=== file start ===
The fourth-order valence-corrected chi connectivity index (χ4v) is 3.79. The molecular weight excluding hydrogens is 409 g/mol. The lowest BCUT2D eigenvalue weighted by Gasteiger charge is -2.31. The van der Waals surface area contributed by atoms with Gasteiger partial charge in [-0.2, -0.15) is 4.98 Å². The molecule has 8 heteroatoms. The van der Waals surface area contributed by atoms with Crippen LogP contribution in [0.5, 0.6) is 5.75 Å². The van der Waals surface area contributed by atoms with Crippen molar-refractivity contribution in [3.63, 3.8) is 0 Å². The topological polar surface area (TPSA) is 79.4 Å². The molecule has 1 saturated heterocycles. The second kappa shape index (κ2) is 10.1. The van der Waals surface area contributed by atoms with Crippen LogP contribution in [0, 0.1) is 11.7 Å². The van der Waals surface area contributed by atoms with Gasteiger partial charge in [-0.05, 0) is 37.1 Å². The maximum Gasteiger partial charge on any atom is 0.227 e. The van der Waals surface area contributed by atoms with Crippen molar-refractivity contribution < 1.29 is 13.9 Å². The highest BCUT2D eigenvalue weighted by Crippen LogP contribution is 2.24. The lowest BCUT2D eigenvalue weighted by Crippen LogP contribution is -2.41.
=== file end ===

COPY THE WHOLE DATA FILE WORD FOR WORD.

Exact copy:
The fourth-order valence-corrected chi connectivity index (χ4v) is 3.79. The molecular weight excluding hydrogens is 409 g/mol. The lowest BCUT2D eigenvalue weighted by Gasteiger charge is -2.31. The van der Waals surface area contributed by atoms with Gasteiger partial charge in [-0.2, -0.15) is 4.98 Å². The molecule has 8 heteroatoms. The van der Waals surface area contributed by atoms with Crippen LogP contribution in [0.5, 0.6) is 5.75 Å². The van der Waals surface area contributed by atoms with Crippen molar-refractivity contribution in [3.63, 3.8) is 0 Å². The topological polar surface area (TPSA) is 79.4 Å². The molecule has 1 saturated heterocycles. The second kappa shape index (κ2) is 10.1. The van der Waals surface area contributed by atoms with Crippen LogP contribution in [0, 0.1) is 11.7 Å². The van der Waals surface area contributed by atoms with Gasteiger partial charge in [-0.05, 0) is 37.1 Å². The maximum Gasteiger partial charge on any atom is 0.227 e. The van der Waals surface area contributed by atoms with Crippen molar-refractivity contribution < 1.29 is 13.9 Å². The highest BCUT2D eigenvalue weighted by Crippen LogP contribution is 2.24. The lowest BCUT2D eigenvalue weighted by Crippen LogP contribution is -2.41.